Child Temperament: New Thinking About the Boundary Between Traits & Illness
Are you the firstborn child of your family? Did you turn out to be the most responsible, the parent-pleaser, or the motivated one? According to Alfred Adler and researchers of personality and temperament, firstborns tend to “outperform” their other siblings. In fact, about 21 of the 23 astronauts and the majority of U.S. presidents have been firstborn children. But: If you think about Venus and Serena Williams and their international success in tennis, you will see that birth order is nothing more than pseudoscience. Serena Williams, the younger sister to Venus, is just as successful as her older sister. Some might even say she’s more so.
The lack of knowledge among Adler and other researchers on this subject led child-and-adolescent psychiatrist and University of Vermont professor David Rettew to write Child Temperament: New Thinking About the Boundary Between Traits and Illness.
Understanding child temperament and personality has been one of the most difficult things for human-development researchers. It is hard to determine what temperament is, how to define it, and how to study it. And so, over many centuries, doctors, philosophers, and researchers have come up with explanations.
The ancient Greek physician Galen believed that the key was to look at mixtures of what are known as the four humors: yellow bile, black bile, phlegm, and blood. (The word temperament itself is derived from the Latin word temperature, meaning “to mix.”) Galen’s ideas transformed over time: He further believed that these humors led to four main personality types: choleric (ambitious, labile), melancholic (thoughtful, worried), phlegmatic (relaxed, content), and sanguine (social, pleasure seeking).
This remained a prevalent theory for many centuries. In the 17th century, philosophers such as John Locke came on the scene and began to define temperament and personality in extremely different ways. Locke believed that a child is born into the world as a “tabula rasa,” a blank slate on which life experience is later written. Later, in the 19th and 20th centuries, behaviorists such as John B. Watson and Ivan Pavlov began to share their ideas. Watson believed that environment alone controlled and shaped behavior. In a 1930 work, he stated:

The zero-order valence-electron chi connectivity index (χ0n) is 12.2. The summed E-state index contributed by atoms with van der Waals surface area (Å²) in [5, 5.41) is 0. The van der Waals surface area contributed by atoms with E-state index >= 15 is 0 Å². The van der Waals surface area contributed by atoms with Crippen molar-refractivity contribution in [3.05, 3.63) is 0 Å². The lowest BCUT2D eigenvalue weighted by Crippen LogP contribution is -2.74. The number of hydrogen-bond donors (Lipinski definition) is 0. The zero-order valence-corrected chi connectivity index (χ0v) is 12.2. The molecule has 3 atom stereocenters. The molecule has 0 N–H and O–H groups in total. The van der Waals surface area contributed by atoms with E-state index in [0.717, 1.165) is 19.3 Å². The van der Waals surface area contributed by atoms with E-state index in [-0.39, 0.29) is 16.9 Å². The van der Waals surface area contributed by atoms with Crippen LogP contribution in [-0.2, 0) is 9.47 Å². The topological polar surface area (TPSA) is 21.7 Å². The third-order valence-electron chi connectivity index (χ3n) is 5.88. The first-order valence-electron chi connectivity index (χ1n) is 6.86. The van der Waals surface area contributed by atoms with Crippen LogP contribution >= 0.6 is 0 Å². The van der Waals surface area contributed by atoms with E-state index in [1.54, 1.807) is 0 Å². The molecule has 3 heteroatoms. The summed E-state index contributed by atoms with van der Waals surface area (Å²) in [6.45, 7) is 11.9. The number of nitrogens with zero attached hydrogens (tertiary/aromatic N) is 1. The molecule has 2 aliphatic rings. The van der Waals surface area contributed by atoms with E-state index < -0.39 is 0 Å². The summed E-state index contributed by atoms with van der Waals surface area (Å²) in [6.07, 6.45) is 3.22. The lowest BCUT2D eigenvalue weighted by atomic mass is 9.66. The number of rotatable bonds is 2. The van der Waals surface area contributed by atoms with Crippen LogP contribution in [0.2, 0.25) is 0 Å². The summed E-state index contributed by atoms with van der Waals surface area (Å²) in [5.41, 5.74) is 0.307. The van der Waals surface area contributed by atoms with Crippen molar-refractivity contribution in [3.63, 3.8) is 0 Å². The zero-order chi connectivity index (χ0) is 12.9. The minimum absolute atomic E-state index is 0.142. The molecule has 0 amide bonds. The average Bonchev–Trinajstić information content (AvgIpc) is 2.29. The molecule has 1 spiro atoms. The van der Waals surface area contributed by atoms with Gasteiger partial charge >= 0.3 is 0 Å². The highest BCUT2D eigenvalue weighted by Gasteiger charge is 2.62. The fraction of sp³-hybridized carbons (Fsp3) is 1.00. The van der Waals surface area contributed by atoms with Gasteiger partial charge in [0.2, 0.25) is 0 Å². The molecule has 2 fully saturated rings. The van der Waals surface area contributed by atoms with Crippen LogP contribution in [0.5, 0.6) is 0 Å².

“Give me a dozen healthy infants, well-formed, and my own specified world to bring them up in and I’ll guarantee to take any one at random and train him to become any type of specialist I might select — doctor, lawyer, artist, merchant-chief, and, yes, even beggarman and thief, regardless of his talents, penchants, tendencies, abilities, vocations, and race of his ancestors.”
Whereas Watson was convinced that environment alone could shape behavior, Pavlov believed that personality could be developed by learning and associations alone.
Despite all of these ideas and attempts at understanding human behavior, we, of course, still don’t quite get it today. Current investigations of personality and temperament are dependent upon animal studies and questionnaires. Although we have become a bit more sophisticated in “studying” and analyzing temperament, we still lack a great deal of information.
And this is exactly the author’s point.
Rettew posits that a variety of things can contribute to temperament, such as certain medications, neurobiology (brain and genetics), and environmental influences. In order to be an educated parent or healthcare provider, he writes, we must understand that temperament is often influenced by environment, genes/genetics, and gender.
A “temperament-informed view of child behavior problems,” the author writes, will help clinicians, parents, and teachers correctly identify and treat mental or behavioral issues. Being well educated on that matter should also reduce stigma and misdiagnosis.
Rettew’s book is a great starting point for parents in search of a basic primer on the subject. In combination with other articles and resources, the book will not only help you learn what to do, but help you prepare for your child’s next psychiatric assessment, clinical review, or IEP meeting. And it will make you realize just how much we still have to learn.
Child Temperament: New Thinking About The Boundary Between Traits and Illness
W. W. Norton & Company, 2013
Hardcover, 288 pages
Psych Central's Recommendation:
Want to buy the book or learn more?
Hill, T. (2014). Child Temperament: New Thinking About the Boundary Between Traits & Illness. Psych Central. Retrieved on April 28, 2015, from http://psychcentral.com/lib/child-temperament-new-thinking-about-the-boundary-between-traits-illness/00018783